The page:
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Stop Former Employee Insider Threats

When it comes time for an employee to leave your organization, you want it to be on friendly terms.

But there are definitely limits to how friendly you want folks to be after they leave. Especially when it comes to accessing materials from their old position for their new endeavors.

In a recent bizarre case, it was reported that a former acting Department of Homeland Security Inspector General has pleaded guilty to stealing government software and data for use in his own product.

According to reports from the Record, Charles K. Edwards allegedly stole proprietary software and personally identifiable information (PII) belonging to federal employees from both DHS and the U.S. Postal Service where he had previously served in their Office of Inspector General division. He apparently used these ill-gotten resources to sell a similar version of his former office’s case management software to other federal agencies.

Interestingly, besides the fact that the person who was supposed to be in charge of investigating misdeeds themselves being the thief, was the reports that he had inside help. He is alleged to have worked with a former employee of his who was still at the DHS at the time, who helped him not only steal the software and databases, but set him up at home to work with it as well.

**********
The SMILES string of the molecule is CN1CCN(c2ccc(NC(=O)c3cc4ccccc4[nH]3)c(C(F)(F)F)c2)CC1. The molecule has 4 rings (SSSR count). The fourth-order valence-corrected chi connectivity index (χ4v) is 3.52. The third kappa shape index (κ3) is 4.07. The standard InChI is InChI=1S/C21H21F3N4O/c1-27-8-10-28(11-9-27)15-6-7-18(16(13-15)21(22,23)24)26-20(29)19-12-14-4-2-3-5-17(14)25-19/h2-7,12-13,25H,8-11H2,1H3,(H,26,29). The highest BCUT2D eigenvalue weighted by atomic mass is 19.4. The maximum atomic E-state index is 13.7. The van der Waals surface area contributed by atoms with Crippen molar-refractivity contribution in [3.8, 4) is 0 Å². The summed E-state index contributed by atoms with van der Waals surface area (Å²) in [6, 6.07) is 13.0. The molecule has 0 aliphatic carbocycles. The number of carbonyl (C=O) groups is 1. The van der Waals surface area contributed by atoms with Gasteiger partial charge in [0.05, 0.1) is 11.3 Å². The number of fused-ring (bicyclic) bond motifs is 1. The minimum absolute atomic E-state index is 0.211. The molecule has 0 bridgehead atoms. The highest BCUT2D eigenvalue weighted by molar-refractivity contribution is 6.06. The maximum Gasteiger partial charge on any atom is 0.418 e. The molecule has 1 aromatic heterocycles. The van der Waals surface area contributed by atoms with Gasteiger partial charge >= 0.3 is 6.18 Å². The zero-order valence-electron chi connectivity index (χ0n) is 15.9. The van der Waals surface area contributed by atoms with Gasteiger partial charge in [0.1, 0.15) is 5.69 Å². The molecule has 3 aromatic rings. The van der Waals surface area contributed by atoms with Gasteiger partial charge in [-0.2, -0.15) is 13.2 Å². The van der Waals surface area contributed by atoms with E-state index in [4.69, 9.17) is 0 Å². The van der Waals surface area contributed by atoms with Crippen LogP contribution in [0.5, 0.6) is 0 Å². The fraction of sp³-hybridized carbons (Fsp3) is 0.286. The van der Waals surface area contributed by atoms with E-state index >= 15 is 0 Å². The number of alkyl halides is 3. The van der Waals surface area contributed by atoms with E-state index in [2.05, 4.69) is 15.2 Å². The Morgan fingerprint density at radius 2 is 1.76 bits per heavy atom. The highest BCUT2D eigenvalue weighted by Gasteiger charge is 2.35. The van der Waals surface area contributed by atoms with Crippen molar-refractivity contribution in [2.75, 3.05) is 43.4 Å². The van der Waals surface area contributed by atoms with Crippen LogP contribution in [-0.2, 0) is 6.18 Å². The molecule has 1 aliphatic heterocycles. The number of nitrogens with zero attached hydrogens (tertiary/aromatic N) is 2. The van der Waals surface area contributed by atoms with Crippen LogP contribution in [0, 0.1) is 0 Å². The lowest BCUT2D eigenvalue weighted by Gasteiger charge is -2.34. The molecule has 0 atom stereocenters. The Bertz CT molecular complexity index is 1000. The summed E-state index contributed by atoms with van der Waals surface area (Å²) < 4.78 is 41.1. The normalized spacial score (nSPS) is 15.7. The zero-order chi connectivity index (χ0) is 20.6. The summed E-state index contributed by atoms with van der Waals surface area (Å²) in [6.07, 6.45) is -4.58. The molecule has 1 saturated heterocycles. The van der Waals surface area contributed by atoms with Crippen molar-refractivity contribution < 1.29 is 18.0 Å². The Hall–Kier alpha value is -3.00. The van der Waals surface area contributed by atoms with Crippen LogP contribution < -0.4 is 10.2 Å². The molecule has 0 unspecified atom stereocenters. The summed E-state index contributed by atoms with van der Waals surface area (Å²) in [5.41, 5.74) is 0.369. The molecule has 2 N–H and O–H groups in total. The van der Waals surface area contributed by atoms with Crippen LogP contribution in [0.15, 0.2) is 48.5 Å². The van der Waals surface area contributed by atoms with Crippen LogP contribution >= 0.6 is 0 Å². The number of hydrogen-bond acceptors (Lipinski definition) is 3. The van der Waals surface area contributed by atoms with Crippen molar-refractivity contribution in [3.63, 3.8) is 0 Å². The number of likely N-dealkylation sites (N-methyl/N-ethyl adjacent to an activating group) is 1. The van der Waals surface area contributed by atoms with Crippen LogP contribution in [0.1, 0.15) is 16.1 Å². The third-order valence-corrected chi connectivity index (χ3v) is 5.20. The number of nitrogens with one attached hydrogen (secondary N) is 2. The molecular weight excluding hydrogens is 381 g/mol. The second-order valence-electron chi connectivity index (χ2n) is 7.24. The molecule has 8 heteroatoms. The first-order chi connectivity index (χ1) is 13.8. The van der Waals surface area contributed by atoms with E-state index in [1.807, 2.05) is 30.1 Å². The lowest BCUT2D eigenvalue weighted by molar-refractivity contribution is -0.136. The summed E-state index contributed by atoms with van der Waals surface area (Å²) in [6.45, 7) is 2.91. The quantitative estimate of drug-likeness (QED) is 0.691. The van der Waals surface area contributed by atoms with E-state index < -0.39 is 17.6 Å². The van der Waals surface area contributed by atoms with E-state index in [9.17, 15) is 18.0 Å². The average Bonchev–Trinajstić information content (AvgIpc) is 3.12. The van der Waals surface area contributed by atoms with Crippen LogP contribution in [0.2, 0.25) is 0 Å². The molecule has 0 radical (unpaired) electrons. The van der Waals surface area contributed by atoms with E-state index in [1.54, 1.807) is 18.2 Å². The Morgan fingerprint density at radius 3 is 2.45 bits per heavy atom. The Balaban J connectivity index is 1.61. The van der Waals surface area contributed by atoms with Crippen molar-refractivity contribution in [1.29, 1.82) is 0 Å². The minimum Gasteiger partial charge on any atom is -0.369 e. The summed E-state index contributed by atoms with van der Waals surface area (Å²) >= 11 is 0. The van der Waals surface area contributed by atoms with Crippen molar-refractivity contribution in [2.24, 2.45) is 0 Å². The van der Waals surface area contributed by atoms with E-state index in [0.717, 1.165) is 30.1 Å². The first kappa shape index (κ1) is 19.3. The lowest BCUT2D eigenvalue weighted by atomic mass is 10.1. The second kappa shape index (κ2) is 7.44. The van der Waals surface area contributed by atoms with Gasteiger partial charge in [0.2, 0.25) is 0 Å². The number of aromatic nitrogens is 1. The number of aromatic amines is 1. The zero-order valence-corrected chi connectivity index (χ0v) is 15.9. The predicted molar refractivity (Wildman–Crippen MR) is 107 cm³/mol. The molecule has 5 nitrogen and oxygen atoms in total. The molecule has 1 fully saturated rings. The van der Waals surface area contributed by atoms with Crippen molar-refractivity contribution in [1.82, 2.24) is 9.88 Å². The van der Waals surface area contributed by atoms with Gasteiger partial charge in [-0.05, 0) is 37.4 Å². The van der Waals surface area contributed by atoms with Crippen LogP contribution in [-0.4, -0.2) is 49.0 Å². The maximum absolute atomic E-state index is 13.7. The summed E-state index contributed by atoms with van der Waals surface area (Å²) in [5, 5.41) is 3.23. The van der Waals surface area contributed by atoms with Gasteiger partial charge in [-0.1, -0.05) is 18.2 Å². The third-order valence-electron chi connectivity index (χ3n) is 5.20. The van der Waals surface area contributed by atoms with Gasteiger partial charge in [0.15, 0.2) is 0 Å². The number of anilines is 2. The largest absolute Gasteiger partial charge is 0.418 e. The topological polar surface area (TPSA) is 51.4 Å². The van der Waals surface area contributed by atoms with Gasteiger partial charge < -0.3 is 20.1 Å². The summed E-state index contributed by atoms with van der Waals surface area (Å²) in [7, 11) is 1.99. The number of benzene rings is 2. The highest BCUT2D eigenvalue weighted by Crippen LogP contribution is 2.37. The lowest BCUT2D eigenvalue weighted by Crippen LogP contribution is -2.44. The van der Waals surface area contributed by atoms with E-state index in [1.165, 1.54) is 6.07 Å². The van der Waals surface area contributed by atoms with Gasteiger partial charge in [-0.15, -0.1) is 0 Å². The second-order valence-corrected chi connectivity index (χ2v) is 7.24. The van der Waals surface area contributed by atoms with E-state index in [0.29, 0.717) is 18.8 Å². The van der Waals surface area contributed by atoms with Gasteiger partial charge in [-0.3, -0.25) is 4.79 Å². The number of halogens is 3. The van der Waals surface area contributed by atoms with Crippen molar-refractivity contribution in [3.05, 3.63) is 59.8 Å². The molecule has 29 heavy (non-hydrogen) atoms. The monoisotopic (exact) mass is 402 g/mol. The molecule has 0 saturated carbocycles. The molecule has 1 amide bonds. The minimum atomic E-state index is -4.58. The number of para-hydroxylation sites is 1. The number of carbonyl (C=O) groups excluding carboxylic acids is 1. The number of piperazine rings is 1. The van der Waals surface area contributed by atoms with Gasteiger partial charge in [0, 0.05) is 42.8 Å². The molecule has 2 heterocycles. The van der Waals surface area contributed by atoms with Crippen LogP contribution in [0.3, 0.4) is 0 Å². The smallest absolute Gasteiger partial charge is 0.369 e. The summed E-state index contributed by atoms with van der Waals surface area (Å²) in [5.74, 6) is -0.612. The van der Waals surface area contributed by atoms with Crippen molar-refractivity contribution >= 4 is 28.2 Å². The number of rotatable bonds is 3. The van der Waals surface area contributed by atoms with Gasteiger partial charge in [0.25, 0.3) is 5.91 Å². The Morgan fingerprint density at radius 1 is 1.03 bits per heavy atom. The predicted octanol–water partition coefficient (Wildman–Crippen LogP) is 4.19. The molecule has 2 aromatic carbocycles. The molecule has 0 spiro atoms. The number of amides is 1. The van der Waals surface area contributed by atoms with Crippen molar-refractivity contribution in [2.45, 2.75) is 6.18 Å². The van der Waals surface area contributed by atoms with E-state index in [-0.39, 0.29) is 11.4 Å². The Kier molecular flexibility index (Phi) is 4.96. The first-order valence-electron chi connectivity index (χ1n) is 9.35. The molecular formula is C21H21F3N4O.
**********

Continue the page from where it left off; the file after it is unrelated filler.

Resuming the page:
While there are no details in the Department of Justice release explaining how he got caught, it is possible that he might have set off some spidey senses when trying to sell other federal agencies a version of the software. A string of other convictions in his not so recent past may have led folks to believe that he may have been up to no good, leading them to alert authorities.

Employees Who Take More Than Just Good Memories

However he was found out, his case provides a good reminder for the need to ensure that soon -to-be-ex-employees do not leave with more than they are supposed to, and that those still working at your organization do not aid in leaking valuable information to their former colleagues.